Among the many fallen soldiers who will be honored and recognized on Yom Hazikaron (Memorial Day), the story of Nissim Gini of blessed memory is particularly remarkable. He was the youngest IDF soldier, who fell at only 10 years old. Gini, born in Jerusalem, was a lookout and messenger who passed information between the different fighters’ positions in the Jewish Quarter during the War of Independence. On May 27, 1948, after his watch ended, Gini was called back to the guard tower, where he was shot by a Jordanian sniper. He succumbed to his injuries the next day, with the falling of the Jewish Quarter.

“The story was very present in our home”, recounts Devorah Gini Malki, Gini’s niece and the daughter of his brother Natan Gini. According to her, every Yom Hazikaron (Memorial Day) was full of preparations in her home. “It was an intense 24 hours of memory and togetherness. My father would go from one event to the next and it was evident that Nissim’s falling was something he always carried with him”.

Participating in the ceremonies was, according to her, a message that her father did not forget Nissim and always carried his memory in his heart. “My father probably carried a sense of guilt for not saving his brother and that feeling never left him to his last day,” she adds.

Old family photo

For many years, there was only one known photograph of Nissim, that was cut out of a group photograph with his classmates, in which his face is blurry. But a few years ago there was a surprising turn of events.

In 2018, the Gini family hosted relatives from France, and among other things they visited Nissim’s grave on the Mount of Olives together. The tour was led by a guide that told those present that during her time working for the City of David she had seen an additional photograph of Nissim.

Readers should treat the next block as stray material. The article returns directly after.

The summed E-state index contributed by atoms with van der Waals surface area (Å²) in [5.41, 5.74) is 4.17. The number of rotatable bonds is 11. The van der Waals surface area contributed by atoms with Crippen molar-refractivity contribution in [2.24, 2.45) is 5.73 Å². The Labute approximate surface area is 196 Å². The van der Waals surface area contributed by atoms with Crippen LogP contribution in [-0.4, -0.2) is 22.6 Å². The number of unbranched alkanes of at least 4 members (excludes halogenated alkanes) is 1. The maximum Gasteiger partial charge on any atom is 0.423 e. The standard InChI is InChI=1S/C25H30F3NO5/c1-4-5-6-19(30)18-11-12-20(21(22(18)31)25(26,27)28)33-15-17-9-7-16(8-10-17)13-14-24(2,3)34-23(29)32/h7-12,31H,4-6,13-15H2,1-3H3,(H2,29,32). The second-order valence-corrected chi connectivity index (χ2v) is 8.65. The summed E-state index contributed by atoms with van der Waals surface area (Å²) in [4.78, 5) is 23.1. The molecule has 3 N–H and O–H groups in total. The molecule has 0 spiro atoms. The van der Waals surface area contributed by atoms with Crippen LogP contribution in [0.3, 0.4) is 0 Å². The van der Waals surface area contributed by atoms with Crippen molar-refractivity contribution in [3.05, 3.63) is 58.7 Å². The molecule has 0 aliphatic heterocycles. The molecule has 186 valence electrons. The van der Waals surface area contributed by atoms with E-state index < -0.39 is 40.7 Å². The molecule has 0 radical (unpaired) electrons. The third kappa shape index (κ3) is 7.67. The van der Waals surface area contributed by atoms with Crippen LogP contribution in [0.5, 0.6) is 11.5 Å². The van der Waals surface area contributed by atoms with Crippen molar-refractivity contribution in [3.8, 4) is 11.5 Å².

After a short investigation, the guide was able to locate the photo, and it was brought to Nissim’s sister so she could identify the people in the picture. One of the children in the family photo was recognized as Nissim Gini, and his family was excited to discover that another picture of him had been found.

It turned out that the old photograph had spent years lying in a forgotten album at Nissim’s sister’s house, which the family knew nothing about. One of the cousins had posted the picture to the “Old Jerusalem” Facebook page, without the knowledge of the extended family, and thanks to the publication, it reached the City of David guides.

“The picture that was discovered was a total surprise to our family. We always knew the unclear picture of Nissim that was taken and enlarged from a class photograph. For me, this picture caused an emotional upheaval; it was a kind of greeting from a vanished world,” says Devorah. In fact, this is the only picture we have of my father, Natan Gini, who fought alongside Nissim in the Jewish quarter and was the last person who spoke to him and accompanied him in his final moments of life,” she adds.

Devorah also added that after decades in which Nissim’s memory was indelibly impressed into the family’s consciousness with a blurry face, for the first time they saw his smiling face clearly. “Up until then we vaguely imagined what he looked like and finally, we had a clear [image of his] face,” she mentions.

According to Devorah, the story of her uncle Nissim’s death greatly affected her desire to do something meaningful and imbued her with a strong connection to the land of Israel and Zionism. She worked for many years at the Jewish Agency for Israel, and in recent years she has worked on developing educational curricula for the City of David.

“There is no doubt that the combination of the City of David, the strong connection to Jerusalem and educational work with students and teenagers falls under my definition of “meaningful work”, she says. “It’s exactly what I was looking to do in life following my family story,” she concludes.